Saw the reference to this on Becky Allen’s post today in the IoE Blog on “poor attainment data coming too late.” I commend this piece of really helpful thinking she pointed us to, from Tom Sherrington. If you are a school leader, and you are interested in improving assessment in a school, then read this! If you are a Year 6 teacher or an assessment manager in a secondary school, read this and regain your sanity when school leaders are telling you to improve scores at children’s expense. If you work for the DfE and think that norm-referenced bellcurves were ever going to help you lie more effectively to your political bosses, then read this. Thank you Tom.
As we continue to develop our system-wide thinking about assessment, it’s important that teachers and leaders understand the underlying concepts we’re dealing with. In order to motivate and challenge all students, it makes good sense to try to distinguish between attainment and progress. This allows us to give value to students making strides with their learning regardless of their starting point. Schools have made valiant efforts to develop assessment language and processes to measure progress and to report this to parents. Not everyone can get the top marks but everyone can make progress. That’s the idea. But does it work?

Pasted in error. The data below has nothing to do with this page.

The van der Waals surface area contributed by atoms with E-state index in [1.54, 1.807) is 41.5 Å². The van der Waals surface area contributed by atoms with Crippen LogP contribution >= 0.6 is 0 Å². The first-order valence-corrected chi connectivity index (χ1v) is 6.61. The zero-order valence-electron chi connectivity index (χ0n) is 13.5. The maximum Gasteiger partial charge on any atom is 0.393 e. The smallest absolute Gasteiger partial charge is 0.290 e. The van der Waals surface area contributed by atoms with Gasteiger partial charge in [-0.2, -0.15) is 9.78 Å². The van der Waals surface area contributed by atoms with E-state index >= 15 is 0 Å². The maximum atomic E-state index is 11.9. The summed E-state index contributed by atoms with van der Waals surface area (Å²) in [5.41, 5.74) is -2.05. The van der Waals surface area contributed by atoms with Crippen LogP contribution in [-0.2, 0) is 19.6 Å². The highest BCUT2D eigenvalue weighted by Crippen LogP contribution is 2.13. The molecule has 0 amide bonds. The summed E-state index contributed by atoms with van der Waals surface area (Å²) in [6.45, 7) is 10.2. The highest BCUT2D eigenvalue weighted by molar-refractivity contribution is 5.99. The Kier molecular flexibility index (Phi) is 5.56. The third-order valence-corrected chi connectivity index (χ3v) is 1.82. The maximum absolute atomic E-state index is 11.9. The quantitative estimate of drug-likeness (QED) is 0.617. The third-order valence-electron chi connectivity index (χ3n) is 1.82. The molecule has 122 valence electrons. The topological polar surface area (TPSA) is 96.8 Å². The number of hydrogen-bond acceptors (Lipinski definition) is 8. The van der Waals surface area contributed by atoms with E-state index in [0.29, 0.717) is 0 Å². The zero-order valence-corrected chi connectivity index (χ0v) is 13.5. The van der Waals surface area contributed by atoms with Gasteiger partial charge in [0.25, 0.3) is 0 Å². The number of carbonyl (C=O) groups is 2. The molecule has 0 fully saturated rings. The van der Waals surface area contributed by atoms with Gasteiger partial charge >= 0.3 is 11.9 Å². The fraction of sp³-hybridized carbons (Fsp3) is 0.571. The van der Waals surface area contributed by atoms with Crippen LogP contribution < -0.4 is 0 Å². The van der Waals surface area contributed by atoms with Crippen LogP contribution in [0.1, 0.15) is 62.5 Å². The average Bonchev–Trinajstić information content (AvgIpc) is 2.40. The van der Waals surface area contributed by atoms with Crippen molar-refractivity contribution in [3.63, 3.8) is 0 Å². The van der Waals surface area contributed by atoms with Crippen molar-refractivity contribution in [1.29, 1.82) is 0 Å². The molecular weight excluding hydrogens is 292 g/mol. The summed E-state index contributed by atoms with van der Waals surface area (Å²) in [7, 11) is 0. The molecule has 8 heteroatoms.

The idea of progress only works if we’re clear about what it means – and only if we give it the weight the concept can sustain.
If we have something absolute like the time it takes to run a 5K race or how far we can jump in long jump…
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